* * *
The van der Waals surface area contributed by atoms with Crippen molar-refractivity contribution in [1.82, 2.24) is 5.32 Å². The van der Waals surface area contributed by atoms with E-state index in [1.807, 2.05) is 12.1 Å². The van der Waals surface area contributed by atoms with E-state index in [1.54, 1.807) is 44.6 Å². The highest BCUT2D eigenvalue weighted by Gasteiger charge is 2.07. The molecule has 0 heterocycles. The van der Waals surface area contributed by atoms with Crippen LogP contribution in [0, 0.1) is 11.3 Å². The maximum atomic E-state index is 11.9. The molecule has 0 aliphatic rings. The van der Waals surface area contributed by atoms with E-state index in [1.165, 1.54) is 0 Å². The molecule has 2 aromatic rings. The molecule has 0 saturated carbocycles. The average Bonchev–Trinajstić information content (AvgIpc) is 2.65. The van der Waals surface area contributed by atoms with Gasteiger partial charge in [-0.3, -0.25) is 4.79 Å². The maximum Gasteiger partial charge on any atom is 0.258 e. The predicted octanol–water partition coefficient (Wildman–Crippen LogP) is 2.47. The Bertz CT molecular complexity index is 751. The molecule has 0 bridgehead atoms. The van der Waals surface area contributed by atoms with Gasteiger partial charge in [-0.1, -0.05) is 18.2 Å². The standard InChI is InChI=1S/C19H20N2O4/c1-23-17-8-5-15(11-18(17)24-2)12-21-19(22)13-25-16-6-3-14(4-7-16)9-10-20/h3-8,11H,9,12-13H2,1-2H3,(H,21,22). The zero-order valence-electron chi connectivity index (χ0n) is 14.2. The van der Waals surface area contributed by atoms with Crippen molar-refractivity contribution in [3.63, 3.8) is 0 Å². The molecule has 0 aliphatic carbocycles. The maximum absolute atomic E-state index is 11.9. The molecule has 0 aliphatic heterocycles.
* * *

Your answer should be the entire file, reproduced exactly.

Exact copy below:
The van der Waals surface area contributed by atoms with Crippen molar-refractivity contribution in [1.82, 2.24) is 5.32 Å². The van der Waals surface area contributed by atoms with E-state index in [1.807, 2.05) is 12.1 Å². The van der Waals surface area contributed by atoms with E-state index in [1.54, 1.807) is 44.6 Å². The highest BCUT2D eigenvalue weighted by Gasteiger charge is 2.07. The molecule has 0 heterocycles. The van der Waals surface area contributed by atoms with Crippen LogP contribution in [0, 0.1) is 11.3 Å². The maximum atomic E-state index is 11.9. The molecule has 0 aliphatic rings. The van der Waals surface area contributed by atoms with E-state index in [1.165, 1.54) is 0 Å². The molecule has 2 aromatic rings. The molecule has 0 saturated carbocycles. The average Bonchev–Trinajstić information content (AvgIpc) is 2.65. The van der Waals surface area contributed by atoms with Gasteiger partial charge in [-0.3, -0.25) is 4.79 Å². The maximum Gasteiger partial charge on any atom is 0.258 e. The predicted octanol–water partition coefficient (Wildman–Crippen LogP) is 2.47. The Bertz CT molecular complexity index is 751. The molecule has 0 bridgehead atoms. The van der Waals surface area contributed by atoms with Gasteiger partial charge in [-0.1, -0.05) is 18.2 Å². The standard InChI is InChI=1S/C19H20N2O4/c1-23-17-8-5-15(11-18(17)24-2)12-21-19(22)13-25-16-6-3-14(4-7-16)9-10-20/h3-8,11H,9,12-13H2,1-2H3,(H,21,22). The zero-order valence-electron chi connectivity index (χ0n) is 14.2. The van der Waals surface area contributed by atoms with Crippen molar-refractivity contribution in [3.63, 3.8) is 0 Å². The molecule has 0 aliphatic carbocycles. The maximum absolute atomic E-state index is 11.9. The molecule has 0 aliphatic heterocycles.